Combine the bread crumbs, 2 t. olive oil, 2 T. Parmigiano, parsley, and a pinch of salt.

Drain the juices from the zucchini and tomatoes.  Arrange the vegetables in rows with the slices slightly overlapping each other.  Sprinkle a bit of the Parmiagiano over the zucuchini as you go.  Press gently to make sure the rows are level; sprinkle any leftover Parmigiano over the vegetables and drizzle the remaining 2 T. oilive oil over them.  Sprinkle the bread crumbs on top, letting the vegetables peek out a bit.

Bake until well browned all over and the juices have reduced considerably, 60 to 70 minutes (the edges of the gratin will be very dark.  Cool at least 15 minutes before serving.

Friday, July 9, 2010

Zucchini stir-fry with coconut and basil

This dish was designed to use up one of those monster zucchini--so don't hesitate if you've got one lurking on your counter!  Young, tender zucchini would work equally well, but I am forever forgetting to pick zucchini when they're lovely and petite.

1 yellow onion, cut in half, then both halves chopped thinly into half-rings
1 yellow pepper, chopped into thin slices (I like the look of the longer slices rather than dices)
1 T. garlic
1 large zucchini, diced (or at least 2 smaller ones)
1 medium yellow squash, diced
1 handful fresh basil, chiffonaded
2/3 c. coconut milk
1 can diced pineapple, drained, juice reserved
shredded coconut for garnish
**I also used 2 T. jarred pad thai sauce for a hint of heat--I would tell you the brand but it's in Chinese so I have no clue. 

extra virgin olive oil, salt, pepper to taste

Heat olive oil, then saute the zucchini and yellow squash in batches, adding salt to taste (I also added balsamic vinegar at this stage but couldn't taste it later).  Remove zucchini and squash when tender, then saute the garlic for thirty seconds (I had to add more oil).  Add onion and cook for 3-4 minutes, then add peppers.  Continue to cook another 3-4 minutes until the peppers have begun to soften slightly.  Add coconut milk and some of the pineapple juice (maybe 1/4 c.?); let sauce reduce slightly.  Add diced pineapple, heat through.  Serve with chiffonaded basil and coconut as garnish (although the basil really adds a lot of flavor, so don't skimp!)

Serve with brown rice (2 c. water to 1 c.rice; plan on cooking for about 40 minutes) and some delicious fruit!

Friday, June 11, 2010

Panini with grilled zucchini and mushroom-chive mayonnaise

A note on panini breads: you can buy or make foccacia or ciabatta rolls, which are the traditional choices for panini. We have also had great success with sourdough, light rye, and--believe it or not--thinly sliced bagels (pictured). If you don't have a panini press, seriously consider acquiring one, as they're fairly inexpensive--I use mine constantly.  My children (even the mushroom-hater) love this sandwich, so that's a definite plus for any quick meal!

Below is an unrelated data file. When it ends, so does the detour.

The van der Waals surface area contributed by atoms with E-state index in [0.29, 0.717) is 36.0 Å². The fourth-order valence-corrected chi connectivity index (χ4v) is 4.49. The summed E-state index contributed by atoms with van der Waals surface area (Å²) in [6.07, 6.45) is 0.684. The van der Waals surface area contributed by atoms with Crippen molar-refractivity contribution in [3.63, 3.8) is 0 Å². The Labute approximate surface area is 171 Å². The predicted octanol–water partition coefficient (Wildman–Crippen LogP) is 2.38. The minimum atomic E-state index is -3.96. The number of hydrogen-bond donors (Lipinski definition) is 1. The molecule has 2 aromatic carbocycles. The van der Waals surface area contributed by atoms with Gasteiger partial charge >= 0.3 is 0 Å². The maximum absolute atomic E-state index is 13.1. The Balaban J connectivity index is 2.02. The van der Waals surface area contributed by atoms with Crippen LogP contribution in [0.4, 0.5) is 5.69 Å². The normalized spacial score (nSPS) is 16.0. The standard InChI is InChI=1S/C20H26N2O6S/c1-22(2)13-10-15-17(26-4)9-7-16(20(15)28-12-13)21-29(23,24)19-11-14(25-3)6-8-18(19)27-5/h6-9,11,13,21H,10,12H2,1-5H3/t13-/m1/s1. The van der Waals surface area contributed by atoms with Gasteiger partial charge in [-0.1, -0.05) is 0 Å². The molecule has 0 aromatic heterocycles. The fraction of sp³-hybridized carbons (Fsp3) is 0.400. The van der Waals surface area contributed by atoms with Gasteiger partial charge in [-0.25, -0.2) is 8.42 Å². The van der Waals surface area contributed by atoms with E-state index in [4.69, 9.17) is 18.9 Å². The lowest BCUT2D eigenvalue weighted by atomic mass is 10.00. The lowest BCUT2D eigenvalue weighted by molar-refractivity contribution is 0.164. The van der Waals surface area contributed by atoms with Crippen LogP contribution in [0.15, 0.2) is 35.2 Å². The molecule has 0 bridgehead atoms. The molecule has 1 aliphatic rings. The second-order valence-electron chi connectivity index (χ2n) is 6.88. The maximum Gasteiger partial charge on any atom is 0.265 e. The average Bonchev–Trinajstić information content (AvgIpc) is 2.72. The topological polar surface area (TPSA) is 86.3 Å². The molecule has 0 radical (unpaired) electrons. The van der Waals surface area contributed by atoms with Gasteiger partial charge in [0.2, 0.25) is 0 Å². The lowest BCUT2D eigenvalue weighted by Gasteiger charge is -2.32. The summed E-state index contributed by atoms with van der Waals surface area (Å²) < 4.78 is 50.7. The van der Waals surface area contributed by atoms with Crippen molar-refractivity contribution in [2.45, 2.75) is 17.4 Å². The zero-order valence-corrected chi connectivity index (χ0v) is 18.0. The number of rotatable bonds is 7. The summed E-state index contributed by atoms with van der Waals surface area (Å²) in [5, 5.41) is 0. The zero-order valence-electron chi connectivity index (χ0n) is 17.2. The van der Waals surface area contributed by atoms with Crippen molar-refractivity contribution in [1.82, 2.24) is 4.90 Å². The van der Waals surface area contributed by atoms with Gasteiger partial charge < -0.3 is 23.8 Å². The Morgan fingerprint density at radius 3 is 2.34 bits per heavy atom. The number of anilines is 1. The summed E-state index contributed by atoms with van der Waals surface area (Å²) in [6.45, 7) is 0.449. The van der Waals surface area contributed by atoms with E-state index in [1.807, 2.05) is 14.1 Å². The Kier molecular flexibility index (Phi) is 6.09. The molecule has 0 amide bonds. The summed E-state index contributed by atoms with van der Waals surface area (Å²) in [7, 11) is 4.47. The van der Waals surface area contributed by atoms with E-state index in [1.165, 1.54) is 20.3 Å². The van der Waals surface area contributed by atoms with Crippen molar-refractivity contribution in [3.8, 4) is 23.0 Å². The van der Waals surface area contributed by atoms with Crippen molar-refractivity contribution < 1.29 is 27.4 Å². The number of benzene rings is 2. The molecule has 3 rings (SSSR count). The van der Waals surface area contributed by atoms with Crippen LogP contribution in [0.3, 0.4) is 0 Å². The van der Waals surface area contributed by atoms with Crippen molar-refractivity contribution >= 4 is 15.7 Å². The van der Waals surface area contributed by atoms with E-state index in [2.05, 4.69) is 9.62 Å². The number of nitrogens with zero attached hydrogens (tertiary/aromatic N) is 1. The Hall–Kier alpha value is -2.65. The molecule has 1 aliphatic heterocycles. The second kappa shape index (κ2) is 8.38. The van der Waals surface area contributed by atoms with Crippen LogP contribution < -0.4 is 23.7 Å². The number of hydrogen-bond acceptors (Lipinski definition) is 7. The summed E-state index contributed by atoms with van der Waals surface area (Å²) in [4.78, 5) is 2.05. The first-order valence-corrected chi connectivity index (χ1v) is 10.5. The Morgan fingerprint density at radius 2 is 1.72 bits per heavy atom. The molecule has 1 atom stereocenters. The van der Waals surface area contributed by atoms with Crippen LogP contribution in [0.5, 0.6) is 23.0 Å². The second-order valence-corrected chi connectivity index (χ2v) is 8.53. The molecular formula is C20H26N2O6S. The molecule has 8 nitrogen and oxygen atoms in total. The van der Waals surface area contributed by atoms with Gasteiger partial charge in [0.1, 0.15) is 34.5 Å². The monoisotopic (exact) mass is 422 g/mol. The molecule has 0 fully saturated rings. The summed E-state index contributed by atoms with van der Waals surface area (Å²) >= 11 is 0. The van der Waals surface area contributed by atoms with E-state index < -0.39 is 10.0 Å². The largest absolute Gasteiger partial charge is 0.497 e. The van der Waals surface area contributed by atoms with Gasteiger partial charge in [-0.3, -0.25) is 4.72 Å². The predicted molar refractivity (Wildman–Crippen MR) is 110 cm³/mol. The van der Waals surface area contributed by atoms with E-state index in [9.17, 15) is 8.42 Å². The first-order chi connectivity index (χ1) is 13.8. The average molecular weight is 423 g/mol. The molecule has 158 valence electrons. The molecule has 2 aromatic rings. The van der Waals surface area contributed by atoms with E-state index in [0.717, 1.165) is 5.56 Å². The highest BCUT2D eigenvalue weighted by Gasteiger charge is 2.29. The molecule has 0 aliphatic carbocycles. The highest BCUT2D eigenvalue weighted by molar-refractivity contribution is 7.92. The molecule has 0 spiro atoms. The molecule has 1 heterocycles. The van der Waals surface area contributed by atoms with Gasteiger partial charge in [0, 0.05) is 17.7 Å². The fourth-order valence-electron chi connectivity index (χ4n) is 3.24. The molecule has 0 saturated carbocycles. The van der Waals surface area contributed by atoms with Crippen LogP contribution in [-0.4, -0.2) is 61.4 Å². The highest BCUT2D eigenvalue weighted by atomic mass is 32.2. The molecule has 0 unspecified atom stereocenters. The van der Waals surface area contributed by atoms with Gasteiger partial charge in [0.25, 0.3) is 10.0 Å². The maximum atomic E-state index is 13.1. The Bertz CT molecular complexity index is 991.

This recipe comes from the book
Panini Express--which I love. 
Mushroom mayonnaise
8 oz white button mushrooms, wiped clean and finely minced
1 t. chopped fresh chives
3 T. mayonnaise
2 t. lemon juice
salt and pepper to taste

For the sandwich
2 zucchini (you could also add in an eggplant; treat it exactly as you would the zucchini--I love grilled eggplant and I save the leftovers to use on pizza)
White cheese (we've used provolone, Swiss, mozzarella, Monterey Jack, and Gouda with equal enjoyment on this particular sandwich.  Gouda is pictured.)

Saute the mushrooms in olive oil until they begin to release their juices (2 minutes).  Sprinkle with the lemon juice and continue to cook another 3-4 minutes until they're brown (brown as in cooked down, not brown as in getting crunchy and burned).  Remove from pan and let cool, then mix in mayonnaise, chives, and salt/pepper.

Slice zucchini (or eggplant) lengthwise in 1/4 inch thick strips.  Brush each side with olive oil (I simply use spray olive oil from a can--less mess!) and sprinkle with salt and pepper.  Grill on a panini press until browned and softened, approximately 5 minutes.

Compose the sandwich by spreading mushroom mayonnaise on one slice of bread, layering in the zucchini, then topping with the cheese and another slice of bread.  Grill on the press until browned and golden, approximately 3-5 minutes, depending on your press.

Friday, June 4, 2010

Dad's whole-wheat bread

Confession:  it took me about three years to get this bread just right (including lots of hovering while my dad was baking).  I've found that success really depends on several things:  a) the fineness of your flour b) the amount of time you knead and c) your altitude (I had to finesse it all over again when we left Utah).  So if you're just beginning to bake bread and it doesn't work the first time--or the second--or the tenth--just keep trying.   Bread is my very favorite thing to make, even though I've had way more bread failures than any other "genre" in the kitchen.  There's just something so satisfying about turning flour and yeast and water into something so warm and welcoming, so redolent of safety and love.  When I bite into a slice of bread, I can close my eyes and I'm six years old, it's Saturday night, and Dad's just pulling another loaf pan out of the oven. 

Dad's recipe:
2 T. yeast
2 1/2 c. warm water (about 110 F)
2 T. sugar
2 T. oil
2 t. salt
5 c. flour (I use whole-wheat; depending on the fineness of your flour you may need to use 1 c. white to ensure a good rise)